Use RFID to Put the Patient First

By Mark Roberti

Many hospitals are evaluating RFID to improve asset management, but they should also consider improving the way they treat and manage patients.


Last week, we finalized arrangements for our next RFID in Health Care event, which will be held Jan. 22, 2009, at the Rio All Suite Hotel in Las Vegas. The event will be co-located with the third annual Leadership Summit on Healthcare Supply Chain Management, produced by World Congress. The event took on a special meaning for me because my mother, who is 83 years old, spent last week in a hospital. She’s doing fine now, but I can’t say the same for the hospital.

My normally lucid mom seemed disoriented last weekend. On Monday, she didn’t seem any better, so my sister took her to the emergency room on Tuesday. They spent eight hours in the ER, while my mother underwent a series of tests. And in all that time, she had nothing to eat. My sister left at 10 p.m. because they said they were going to keep mom overnight for observation. My mother didn’t get moved into a room until 2 a.m., however.

It’s supposed to be health care—not health neglect.

I know running a hospital is difficult, and that the ER is particularly challenging because there’s no way of knowing how many people will come through on a given day, nor what resources will be required. But it made me think that maybe RFID could be utilized in a hospital for a good deal more than just tracking assets and protecting infants from abduction. What if the technology were employed to improve the quality of care?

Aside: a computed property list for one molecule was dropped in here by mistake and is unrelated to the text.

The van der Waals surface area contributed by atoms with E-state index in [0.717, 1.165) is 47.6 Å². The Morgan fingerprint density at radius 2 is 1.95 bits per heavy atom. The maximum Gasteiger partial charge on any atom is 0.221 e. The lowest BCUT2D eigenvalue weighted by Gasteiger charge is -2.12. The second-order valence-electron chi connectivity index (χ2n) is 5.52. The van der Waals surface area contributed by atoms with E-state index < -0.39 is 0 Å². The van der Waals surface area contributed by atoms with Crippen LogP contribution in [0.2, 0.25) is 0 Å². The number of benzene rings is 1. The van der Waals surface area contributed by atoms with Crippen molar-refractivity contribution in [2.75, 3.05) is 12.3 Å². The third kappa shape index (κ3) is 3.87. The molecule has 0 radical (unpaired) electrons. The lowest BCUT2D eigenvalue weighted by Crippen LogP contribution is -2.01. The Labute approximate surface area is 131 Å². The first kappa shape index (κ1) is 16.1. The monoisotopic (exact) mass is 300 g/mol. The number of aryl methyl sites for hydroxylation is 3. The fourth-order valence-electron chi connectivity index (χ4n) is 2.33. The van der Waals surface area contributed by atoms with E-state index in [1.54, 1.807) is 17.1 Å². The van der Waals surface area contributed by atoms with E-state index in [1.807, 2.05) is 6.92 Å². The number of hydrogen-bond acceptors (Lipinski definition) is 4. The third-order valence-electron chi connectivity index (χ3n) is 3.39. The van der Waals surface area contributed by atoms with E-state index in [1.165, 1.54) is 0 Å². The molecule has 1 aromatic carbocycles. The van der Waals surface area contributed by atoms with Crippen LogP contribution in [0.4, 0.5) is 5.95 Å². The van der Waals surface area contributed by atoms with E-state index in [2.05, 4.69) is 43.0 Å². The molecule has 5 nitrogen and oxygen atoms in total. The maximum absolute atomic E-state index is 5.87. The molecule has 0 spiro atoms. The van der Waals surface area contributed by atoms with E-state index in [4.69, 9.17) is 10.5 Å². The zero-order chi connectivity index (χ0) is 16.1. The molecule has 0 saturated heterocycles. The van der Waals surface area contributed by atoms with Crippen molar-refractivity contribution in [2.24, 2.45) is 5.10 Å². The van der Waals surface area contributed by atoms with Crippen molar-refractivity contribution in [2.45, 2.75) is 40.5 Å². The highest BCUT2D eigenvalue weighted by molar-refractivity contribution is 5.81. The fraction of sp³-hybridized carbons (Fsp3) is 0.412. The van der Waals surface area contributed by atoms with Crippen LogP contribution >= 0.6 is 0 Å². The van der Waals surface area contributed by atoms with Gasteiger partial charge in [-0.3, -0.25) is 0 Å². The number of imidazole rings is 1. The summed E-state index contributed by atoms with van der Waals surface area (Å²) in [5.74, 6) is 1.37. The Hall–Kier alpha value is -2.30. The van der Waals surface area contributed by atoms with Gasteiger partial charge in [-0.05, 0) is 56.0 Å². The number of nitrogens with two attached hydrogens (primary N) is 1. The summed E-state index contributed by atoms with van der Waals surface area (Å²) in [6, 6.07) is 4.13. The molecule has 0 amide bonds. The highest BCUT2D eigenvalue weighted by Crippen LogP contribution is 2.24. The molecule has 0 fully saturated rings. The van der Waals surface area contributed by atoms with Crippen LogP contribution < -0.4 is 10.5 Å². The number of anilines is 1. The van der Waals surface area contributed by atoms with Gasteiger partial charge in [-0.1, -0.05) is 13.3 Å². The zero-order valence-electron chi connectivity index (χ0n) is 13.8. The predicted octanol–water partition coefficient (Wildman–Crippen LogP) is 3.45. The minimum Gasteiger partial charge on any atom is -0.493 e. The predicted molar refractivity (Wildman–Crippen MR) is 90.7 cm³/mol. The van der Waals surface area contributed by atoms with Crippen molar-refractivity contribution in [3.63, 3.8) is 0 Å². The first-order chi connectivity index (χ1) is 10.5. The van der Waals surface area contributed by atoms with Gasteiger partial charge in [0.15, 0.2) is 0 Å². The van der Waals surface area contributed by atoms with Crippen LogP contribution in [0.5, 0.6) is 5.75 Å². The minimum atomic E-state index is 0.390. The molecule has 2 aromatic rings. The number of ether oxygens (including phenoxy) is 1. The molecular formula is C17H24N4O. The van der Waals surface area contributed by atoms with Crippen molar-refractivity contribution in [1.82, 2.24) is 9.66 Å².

Look, all that most patients really want is a little information every now and then, and to know that they haven’t been forgotten. So here’s my idea—and if any vendor likes it, feel free to patent it: create wristbands with active and passive RFID transponders. The passive tag would be used for proximity reading and identifying patients, and the active tag would have two buttons attached to it. One would be a call button, so no matter where patients were located—in a bathroom, lounge or hallway, for instance—they could press it to signal the need for help and nurses would know where to locate them. The other button would be for nurses and doctors to push once they’d visited the patient.

What’s more, hospitals could establish rules regarding how long a patient could be left alone before the system would alert the nurses’ station. So my mother would come into the ER and be provided with a wristband. She’d wait for 30 minutes, during which time no one would yet be able to see her. An alert would thus flash on a computer screen at the nurses’ station, and continue flashing until someone visited my mother—even if it was just to say “the doctor is dealing with a life-and-death situation and won’t be able to see you for a while”—and pressed the button.

Rules could be set up to determine how long a patient would remain in a particular location (some systems already do this). If my mother waited more than 20 minutes for an X-ray, for example, an alert would flash on someone’s screen. And if she was in the ER for more than 30 minutes waiting for a room, an alert would flash as well.

A room might not be available, but at least someone would visit her and say: “Mrs. Roberti, we’re sorry but your room isn’t available yet.” And a half hour later, a nurse would be alerted to come by and say, “Mrs. Roberti, how are you feeling. Did you get anything to eat? We’re still working on your room.” After each visit, the nurse would push a button and the system would know that the patient had been contacted by someone on the hospital staff.

It’s understandable that nurses and doctors get busy, and that resources are limited, but I think the system I’m describing would go a long way toward making patients feel less anxiety during their ER visits. Tagging assets will save hospitals money and deliver better service to patients—but being in a hospital can be a frightening experience. If we could use RFID to remind employees to reassure patients they’re being looked after, it would go far toward helping make them people feel better.